It’s so much fun to enjoy things you know you shouldn’t. The art world is full of such guilty pleasures. Like that DVD of “Purple Rain” you throw on every now and then, or the stack of “Weird Al” Yankovic CDs you listen to when no one’s around. Yup — we know about those.
And you know what? It’s OK. We understand. The things most easily enjoyed aren’t always the most respectable. Every once in a while you have to just swallow your pride and admit it.
In honor of this sentiment, Daily Arts gives you our own guiltiest pleasures, the stuff so few would admit to liking. Maybe you wouldn’t, either — you have a reputation to worry about, after all.
Death Cab for Cutie
Ben Gibbard has all the angst of a 12-year-old girl with a snaggletooth whose dog just died and her current flavor-of-the-week boyfriend just called things off. But he does sing about his emotional issues eloquently, and that’s only half of the enticing elements surrounding Death Cab. Their talent for melody and catchy “bah bahs” somehow trump lines like “All I see are dark gray clouds / In the distance moving closer with every hour” and “If there’s no one beside you / When your soul embarks / Then I’ll follow you into the dark.” Don’t feel bad if someone calls you out on humming any lines — just say those damn songs got stuck in your head and put your headphones on. Then quietly enjoy the fluid angst.
You all have a friend who bitches your ear off about his or her life problems. And even though you’re sometimes irked by his or her vexations, part of you enjoys the vicarious thrill of witnessing someone else’s misery. Germans call this Schadenfreude. Canadians call it “Degrassi.” Imagine 25 friends like that one, all with emotional issues — from cutting to bulimia to alcoholism and back again — all revolving in a fucked-up carousel, each coming back at just the right moment with a new hang-up or foible. You can either disembark to puke or stay on for the ride. I’ve stayed on — for five years and counting.
“Charlie’s Angels: Full Throttle”
Watching “Charlie’s Angels: Full Throttle” is like gorging on candy when no one’s watching.
What’s the plot? Please. There might not have even been a script. All that has to be said is that it’s a nearly two-hour-long parade of blindingly bright colors, beautiful people in skimpy clothing and over-the-top explosions. When Cameron Diaz, Drew Barrymore and Lucy Liu hop on stage mid-movie for a ridiculously prolonged striptease, it becomes clear the filmmakers weren’t going for high art.
The film is a curiosity: It simultaneously demonstrates why Hollywood should be chastised and why it should be celebrated. In other words, it’s the definition of a “guilty pleasure.” Savor it — behind closed doors.
100.3 WNIC Christmas Music
I’m not afraid to admit it. Unlike most, who cringe at the thought of sleigh bells put to percussive use, I actually look forward to WNIC’s “100 percent Christmas music, 100 percent of the time.” I can’t help but smile when Nat King Cole croons about chestnuts, or when Rufus Wainwright prods about my plans for New Years Eve, not to mention the embarrassing annual sing-a-longs during the rides home for the holidays with my like-minded roommate. So to all you closet-carolers, quit being grinches and admit you love Rudolph, Frosty and the wintry wonder that is WNIC.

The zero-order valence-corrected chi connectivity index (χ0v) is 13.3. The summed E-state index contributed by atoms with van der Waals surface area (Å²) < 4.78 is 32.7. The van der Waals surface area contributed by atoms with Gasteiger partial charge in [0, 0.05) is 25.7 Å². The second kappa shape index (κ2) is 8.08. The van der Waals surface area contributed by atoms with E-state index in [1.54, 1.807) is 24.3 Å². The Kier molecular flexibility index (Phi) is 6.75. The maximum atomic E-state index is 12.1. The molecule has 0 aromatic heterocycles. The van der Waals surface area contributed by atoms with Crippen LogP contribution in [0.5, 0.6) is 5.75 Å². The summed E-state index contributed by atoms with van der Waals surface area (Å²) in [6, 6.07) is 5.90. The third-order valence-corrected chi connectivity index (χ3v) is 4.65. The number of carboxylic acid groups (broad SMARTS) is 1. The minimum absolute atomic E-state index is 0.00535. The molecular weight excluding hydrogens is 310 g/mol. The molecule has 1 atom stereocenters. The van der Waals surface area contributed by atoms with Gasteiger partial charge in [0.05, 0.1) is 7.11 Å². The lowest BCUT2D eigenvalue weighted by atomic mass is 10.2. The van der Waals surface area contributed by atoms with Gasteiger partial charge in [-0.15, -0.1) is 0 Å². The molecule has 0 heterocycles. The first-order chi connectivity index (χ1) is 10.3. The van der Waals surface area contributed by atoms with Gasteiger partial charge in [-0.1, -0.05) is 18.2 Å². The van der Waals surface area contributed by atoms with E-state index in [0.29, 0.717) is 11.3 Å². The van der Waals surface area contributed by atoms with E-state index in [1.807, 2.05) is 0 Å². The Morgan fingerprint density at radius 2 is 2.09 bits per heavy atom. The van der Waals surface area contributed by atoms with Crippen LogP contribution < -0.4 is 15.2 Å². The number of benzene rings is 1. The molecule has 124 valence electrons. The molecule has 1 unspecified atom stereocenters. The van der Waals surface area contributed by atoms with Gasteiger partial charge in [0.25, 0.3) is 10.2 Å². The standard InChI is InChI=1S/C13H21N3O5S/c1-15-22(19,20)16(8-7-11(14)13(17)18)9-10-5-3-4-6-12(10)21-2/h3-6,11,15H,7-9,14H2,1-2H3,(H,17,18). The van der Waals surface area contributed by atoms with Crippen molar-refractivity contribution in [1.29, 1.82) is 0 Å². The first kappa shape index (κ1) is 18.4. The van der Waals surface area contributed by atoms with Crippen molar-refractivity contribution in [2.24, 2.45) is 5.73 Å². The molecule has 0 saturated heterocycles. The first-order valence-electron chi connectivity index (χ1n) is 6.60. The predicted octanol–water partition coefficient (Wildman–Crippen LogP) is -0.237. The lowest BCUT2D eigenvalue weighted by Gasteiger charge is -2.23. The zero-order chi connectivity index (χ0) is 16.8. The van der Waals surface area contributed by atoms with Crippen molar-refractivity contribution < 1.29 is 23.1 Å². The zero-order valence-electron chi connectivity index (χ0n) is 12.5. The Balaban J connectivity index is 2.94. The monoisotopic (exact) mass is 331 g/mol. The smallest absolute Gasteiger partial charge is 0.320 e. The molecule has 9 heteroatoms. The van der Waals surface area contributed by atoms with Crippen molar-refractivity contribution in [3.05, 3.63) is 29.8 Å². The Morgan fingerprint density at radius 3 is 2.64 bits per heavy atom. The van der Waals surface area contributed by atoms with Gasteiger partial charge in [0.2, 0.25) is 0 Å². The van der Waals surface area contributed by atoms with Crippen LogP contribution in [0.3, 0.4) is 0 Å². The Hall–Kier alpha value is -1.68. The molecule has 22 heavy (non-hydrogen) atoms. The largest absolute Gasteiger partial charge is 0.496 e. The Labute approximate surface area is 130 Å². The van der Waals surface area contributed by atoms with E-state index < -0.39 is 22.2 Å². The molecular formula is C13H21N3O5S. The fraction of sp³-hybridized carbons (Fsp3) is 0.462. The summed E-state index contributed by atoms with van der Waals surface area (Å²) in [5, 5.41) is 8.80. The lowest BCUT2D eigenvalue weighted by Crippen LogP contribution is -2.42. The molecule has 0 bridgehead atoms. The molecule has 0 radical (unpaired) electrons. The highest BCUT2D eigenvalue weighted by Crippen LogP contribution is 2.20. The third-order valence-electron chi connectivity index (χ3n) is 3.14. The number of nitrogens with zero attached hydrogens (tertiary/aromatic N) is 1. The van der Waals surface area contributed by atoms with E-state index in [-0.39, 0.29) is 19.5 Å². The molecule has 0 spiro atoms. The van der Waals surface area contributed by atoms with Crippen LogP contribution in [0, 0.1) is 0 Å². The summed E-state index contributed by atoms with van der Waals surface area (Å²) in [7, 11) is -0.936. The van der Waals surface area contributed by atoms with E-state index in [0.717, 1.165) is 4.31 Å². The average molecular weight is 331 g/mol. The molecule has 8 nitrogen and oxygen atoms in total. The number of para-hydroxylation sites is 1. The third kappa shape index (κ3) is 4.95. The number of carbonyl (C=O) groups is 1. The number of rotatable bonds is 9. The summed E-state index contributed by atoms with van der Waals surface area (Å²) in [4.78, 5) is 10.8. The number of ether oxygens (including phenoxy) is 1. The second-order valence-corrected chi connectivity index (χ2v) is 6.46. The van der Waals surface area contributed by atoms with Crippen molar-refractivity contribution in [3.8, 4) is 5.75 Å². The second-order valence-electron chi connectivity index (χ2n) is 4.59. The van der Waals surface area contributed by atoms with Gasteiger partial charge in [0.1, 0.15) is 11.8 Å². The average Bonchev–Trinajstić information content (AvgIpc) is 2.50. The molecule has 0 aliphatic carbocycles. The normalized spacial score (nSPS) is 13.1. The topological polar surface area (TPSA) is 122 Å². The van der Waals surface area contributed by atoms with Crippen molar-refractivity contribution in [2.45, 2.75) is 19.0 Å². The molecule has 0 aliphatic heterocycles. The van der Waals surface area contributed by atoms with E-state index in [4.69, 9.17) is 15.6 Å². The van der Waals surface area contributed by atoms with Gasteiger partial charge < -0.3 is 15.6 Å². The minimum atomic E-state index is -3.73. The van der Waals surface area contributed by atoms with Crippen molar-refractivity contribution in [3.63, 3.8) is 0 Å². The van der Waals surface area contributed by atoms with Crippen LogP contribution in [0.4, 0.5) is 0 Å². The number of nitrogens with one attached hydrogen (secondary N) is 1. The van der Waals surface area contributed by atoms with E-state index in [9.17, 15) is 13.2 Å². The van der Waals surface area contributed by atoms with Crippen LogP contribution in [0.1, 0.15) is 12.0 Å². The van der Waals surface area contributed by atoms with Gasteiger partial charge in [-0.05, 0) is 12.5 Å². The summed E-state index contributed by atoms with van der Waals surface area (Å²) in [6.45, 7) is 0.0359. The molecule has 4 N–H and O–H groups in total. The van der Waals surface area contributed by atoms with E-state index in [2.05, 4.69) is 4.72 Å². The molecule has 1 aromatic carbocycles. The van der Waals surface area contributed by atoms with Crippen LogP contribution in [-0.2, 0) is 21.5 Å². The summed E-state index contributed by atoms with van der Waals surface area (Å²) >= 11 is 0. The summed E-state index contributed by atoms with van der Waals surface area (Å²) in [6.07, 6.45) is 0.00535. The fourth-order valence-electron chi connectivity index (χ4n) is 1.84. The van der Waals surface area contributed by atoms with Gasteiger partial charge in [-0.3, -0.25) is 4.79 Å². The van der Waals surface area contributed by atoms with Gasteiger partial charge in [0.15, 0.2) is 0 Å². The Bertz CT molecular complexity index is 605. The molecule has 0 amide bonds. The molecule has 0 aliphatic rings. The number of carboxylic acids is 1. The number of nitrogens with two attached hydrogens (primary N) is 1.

In 1997, we thought Fatboy Slim, The Chemical Brothers and Prodigy were gonna change the world and legitimize electronic music.
Today? It’s probably the most bedeviled and mocked genre, as people assume it’s all about club kids, wailing background vocals and “beep boop” sounds. That’s only half true — thanks to assholes like Paul Oakenfold and DJ Tiesto.
But the DFA, Jazzanova, Justice, Daft Punk, DJ Shadow and a host of others could out-groove any band or pop songstress. Acid jazz, jungle and turntablism are experimental sounds worthy of respect. Even if they sometimes sound like they belong on the soundtrack of an old video game …
“Ocean’s Twelve” and “Ocean’s Thirteen”
It’s probable that everyone, whether he or she wants to admit it, loves Steven Soderbergh’s remake of the classic Rat Pack picture “Ocean’s Eleven.” What fewer want to admit is they actual liked the sequels. Less coherent narratively? Perhaps. More self-indulgent? Definitely. But with an incredible soundtrack from David Holmes and a cast including the likes of George Clooney, Brad Pitt, Matt Damon, Don Cheadle and Andy Garcia, it’s simply too appealing to balk at. I’m sorry, sue me. But in my book, “Ocean’s Twelve” and “Ocean’s Thirteen” occupy a secret but substantial page.
NOAH DEAN STAHL
“The George Lopez Show”
I’m a sucker for corny implicit-life-lesson family sitcoms. Deal with it. And as much as I love me some “Fresh Prince” and “Home Improvement,” without my occasional dosage of “The George Lopez Show,” I’d probably spontaneously combust.
I don’t care what people say, Lopez’s comedic timing is flawless. Plus, anyone who can get laughs by poking fun at his dyslexic son and still appear convincingly compassionate at the end of episodes deserves a medal. And, of course, you’ve got to love his individualistic brand of Hispanic super-slang.
“You’ve Got Mail”